So You Want to Be an Independent Contractor


self employed1

Confused about what it means to be an Independent Contractor?

Maybe you are working for a business but you want to start your own business.

Maybe your employer has suggested that you could work at home, and they will change your status to that of an Independent Contractor.

Before you make this change, you should know about some of the pros and cons of working independently.


  1. Independence. You may be able to work your own hours from whatever location you choose depending on the type of job.  You should be able to negotiate pay rates and a payment schedule.  You will have to keep records required by your host business such as timesheets etc.
  2. No Tax Withholding. Some people consider it a benefit that the payments you receive as an independent contractor don’t have income tax withheld.  This can be a curse if you don’t put away funds to cover this debt.  It will come home to roost every year.
  3. Deducting Business Expenses. Expenses you pay to run your independent contractor business are tax deductible.  Check what is and is not an “approved expense”, never assume.
  4. An Increase in Earning Potential.  Generally contractors are paid on an hourly or daily basis are paid every hour/day they work, unlike employees who are paid a salary. Contractors doing the same job of a full time employee, typically find themselves earning more money than their permanent counterparts.


  1. No Guarantee of Income. Being independent also means you don’t get a regular paycheck. If you are lucky enough to work for one or more clients who pay you regularly, that’s great.  Manage your cash flow and have a slush fund to cover you through lean times.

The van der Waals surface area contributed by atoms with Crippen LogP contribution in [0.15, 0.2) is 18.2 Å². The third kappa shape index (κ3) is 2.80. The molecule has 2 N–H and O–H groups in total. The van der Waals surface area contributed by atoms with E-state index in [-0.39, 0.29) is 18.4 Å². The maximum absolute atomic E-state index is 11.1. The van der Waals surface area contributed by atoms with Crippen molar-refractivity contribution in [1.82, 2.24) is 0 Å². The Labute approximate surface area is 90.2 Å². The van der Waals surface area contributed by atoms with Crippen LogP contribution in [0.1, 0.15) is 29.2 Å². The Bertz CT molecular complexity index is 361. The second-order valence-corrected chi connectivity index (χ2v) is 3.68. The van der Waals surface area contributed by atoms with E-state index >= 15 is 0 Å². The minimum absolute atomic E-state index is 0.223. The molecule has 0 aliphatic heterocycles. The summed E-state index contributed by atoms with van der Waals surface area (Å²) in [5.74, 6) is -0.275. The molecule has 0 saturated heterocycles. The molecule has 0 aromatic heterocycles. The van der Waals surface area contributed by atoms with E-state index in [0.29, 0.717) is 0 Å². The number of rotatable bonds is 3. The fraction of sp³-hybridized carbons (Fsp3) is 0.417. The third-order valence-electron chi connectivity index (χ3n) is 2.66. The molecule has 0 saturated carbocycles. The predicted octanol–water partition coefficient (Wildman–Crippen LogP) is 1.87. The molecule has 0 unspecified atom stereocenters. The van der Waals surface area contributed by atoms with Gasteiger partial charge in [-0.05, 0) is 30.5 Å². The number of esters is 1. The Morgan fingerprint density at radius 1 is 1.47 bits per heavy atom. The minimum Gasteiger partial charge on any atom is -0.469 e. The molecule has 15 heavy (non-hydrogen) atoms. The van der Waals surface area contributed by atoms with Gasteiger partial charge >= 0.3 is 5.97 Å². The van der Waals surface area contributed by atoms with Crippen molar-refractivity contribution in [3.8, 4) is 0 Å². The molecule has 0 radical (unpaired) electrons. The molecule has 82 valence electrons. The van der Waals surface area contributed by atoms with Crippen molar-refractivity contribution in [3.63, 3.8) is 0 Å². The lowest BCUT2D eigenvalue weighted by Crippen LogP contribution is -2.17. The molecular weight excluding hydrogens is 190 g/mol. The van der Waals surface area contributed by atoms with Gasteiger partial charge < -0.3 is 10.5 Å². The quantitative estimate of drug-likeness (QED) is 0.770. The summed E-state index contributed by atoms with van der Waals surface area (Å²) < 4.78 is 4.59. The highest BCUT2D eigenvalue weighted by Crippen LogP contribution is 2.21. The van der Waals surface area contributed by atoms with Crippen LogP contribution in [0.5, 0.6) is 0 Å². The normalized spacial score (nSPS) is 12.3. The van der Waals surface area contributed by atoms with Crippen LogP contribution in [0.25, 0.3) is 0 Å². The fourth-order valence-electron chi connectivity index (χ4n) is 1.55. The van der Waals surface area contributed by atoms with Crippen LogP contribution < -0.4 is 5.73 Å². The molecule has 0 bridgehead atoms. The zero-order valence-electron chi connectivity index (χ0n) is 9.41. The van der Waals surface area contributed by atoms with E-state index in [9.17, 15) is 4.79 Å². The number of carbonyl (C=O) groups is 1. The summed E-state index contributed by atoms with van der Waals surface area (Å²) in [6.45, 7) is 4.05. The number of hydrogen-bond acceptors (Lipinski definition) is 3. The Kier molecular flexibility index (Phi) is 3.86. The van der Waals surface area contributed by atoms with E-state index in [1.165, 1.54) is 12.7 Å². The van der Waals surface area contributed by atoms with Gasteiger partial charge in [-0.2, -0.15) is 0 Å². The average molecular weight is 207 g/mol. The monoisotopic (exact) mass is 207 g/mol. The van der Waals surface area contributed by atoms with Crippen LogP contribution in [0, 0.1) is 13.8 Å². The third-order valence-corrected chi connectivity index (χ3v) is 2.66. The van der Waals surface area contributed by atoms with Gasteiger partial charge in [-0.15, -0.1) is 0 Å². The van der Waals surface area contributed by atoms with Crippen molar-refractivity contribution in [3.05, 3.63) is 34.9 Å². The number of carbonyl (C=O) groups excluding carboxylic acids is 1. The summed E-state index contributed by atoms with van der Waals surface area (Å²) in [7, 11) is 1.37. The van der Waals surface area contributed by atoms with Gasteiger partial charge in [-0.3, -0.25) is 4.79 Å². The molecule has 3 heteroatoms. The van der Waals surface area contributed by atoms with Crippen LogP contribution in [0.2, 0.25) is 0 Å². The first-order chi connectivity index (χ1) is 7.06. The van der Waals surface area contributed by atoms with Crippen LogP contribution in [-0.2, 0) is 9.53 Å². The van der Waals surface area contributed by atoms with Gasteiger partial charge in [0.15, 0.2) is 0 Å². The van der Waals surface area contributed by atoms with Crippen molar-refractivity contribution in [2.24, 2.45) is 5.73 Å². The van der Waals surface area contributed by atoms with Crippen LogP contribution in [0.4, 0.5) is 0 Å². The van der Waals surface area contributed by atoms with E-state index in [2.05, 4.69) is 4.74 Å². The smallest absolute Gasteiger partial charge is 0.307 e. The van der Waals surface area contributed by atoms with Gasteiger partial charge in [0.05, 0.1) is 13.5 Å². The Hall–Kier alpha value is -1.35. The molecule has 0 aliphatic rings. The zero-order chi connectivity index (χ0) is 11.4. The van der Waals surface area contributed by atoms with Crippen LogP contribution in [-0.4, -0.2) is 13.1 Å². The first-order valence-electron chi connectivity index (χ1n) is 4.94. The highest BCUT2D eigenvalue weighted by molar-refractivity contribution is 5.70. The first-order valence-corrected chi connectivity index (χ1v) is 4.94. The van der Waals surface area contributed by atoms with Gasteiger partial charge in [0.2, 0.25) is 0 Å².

2. Missing Out on Basic Entitlements: Being an independent contractor, you have to surrender the right to entitlement such as sick leave and annual leave. This means it is up to you to make provisions for time of illness and holidays/down time in between contracts.
  3. You Still Pay Taxes. As an Independent Contractor, you still have to declare all the income from your work and you still must pay taxes and any other levies required on that income.
  4. More Administrative Work.  As an Independent Contractor, managing paperwork, tax and administration (e.g. invoicing clients, chasing up account receivables etc.) can be a little time consuming.

TIP:  An Independent Contractor can have a contract.  Get a written contract from each person or business you work for.  Having a contract spells out “what happens when.” Having a contract can settle many disputes before they start, and you can take a contract to court to get paid, if necessary.

If you need further guidance on the benefits and drawbacks of being an Independent Contractor, consider a consultation with one of us at Watson Corporate Services by give us a call on 02 6362 7581 or via our contact form here.  This is a critical decision which can affect your future wealth creation and your current living standards.